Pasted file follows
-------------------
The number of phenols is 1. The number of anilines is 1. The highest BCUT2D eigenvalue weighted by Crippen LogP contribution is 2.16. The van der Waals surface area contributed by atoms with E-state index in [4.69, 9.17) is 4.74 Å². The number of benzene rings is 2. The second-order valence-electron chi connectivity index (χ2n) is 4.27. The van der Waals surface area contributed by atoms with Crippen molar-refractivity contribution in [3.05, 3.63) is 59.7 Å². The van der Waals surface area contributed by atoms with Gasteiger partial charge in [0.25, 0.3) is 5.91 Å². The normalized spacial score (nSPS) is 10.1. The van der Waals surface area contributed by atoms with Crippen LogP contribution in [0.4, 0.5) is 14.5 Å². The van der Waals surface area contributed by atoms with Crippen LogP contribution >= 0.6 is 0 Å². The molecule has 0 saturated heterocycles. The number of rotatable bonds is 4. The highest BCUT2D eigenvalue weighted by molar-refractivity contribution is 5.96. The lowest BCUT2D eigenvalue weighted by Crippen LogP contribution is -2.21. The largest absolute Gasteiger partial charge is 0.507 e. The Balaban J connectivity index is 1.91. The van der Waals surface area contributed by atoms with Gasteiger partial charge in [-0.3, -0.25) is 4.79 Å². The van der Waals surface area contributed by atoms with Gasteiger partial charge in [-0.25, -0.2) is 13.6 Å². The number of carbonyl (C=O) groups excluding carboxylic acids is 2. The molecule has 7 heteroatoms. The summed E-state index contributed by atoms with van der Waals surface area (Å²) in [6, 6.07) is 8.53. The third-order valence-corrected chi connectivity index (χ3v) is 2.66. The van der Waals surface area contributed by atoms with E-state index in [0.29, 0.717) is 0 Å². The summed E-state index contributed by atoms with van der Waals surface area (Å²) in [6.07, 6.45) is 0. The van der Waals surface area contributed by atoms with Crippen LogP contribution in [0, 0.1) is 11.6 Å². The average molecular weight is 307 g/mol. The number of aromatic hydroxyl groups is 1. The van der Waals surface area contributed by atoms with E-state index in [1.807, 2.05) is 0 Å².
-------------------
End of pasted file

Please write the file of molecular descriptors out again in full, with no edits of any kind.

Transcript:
The number of phenols is 1. The number of anilines is 1. The highest BCUT2D eigenvalue weighted by Crippen LogP contribution is 2.16. The van der Waals surface area contributed by atoms with E-state index in [4.69, 9.17) is 4.74 Å². The number of benzene rings is 2. The second-order valence-electron chi connectivity index (χ2n) is 4.27. The van der Waals surface area contributed by atoms with Crippen molar-refractivity contribution in [3.05, 3.63) is 59.7 Å². The van der Waals surface area contributed by atoms with Gasteiger partial charge in [0.25, 0.3) is 5.91 Å². The normalized spacial score (nSPS) is 10.1. The van der Waals surface area contributed by atoms with Crippen LogP contribution in [0.4, 0.5) is 14.5 Å². The van der Waals surface area contributed by atoms with Crippen LogP contribution >= 0.6 is 0 Å². The molecule has 0 saturated heterocycles. The number of rotatable bonds is 4. The highest BCUT2D eigenvalue weighted by molar-refractivity contribution is 5.96. The lowest BCUT2D eigenvalue weighted by Crippen LogP contribution is -2.21. The largest absolute Gasteiger partial charge is 0.507 e. The Balaban J connectivity index is 1.91. The van der Waals surface area contributed by atoms with Gasteiger partial charge in [-0.3, -0.25) is 4.79 Å². The van der Waals surface area contributed by atoms with Gasteiger partial charge in [-0.25, -0.2) is 13.6 Å². The number of carbonyl (C=O) groups excluding carboxylic acids is 2. The molecule has 7 heteroatoms. The summed E-state index contributed by atoms with van der Waals surface area (Å²) in [6, 6.07) is 8.53. The third-order valence-corrected chi connectivity index (χ3v) is 2.66. The van der Waals surface area contributed by atoms with E-state index in [0.29, 0.717) is 0 Å². The summed E-state index contributed by atoms with van der Waals surface area (Å²) in [6.07, 6.45) is 0. The van der Waals surface area contributed by atoms with Crippen LogP contribution in [0, 0.1) is 11.6 Å². The average molecular weight is 307 g/mol. The number of aromatic hydroxyl groups is 1. The van der Waals surface area contributed by atoms with E-state index in [1.807, 2.05) is 0 Å².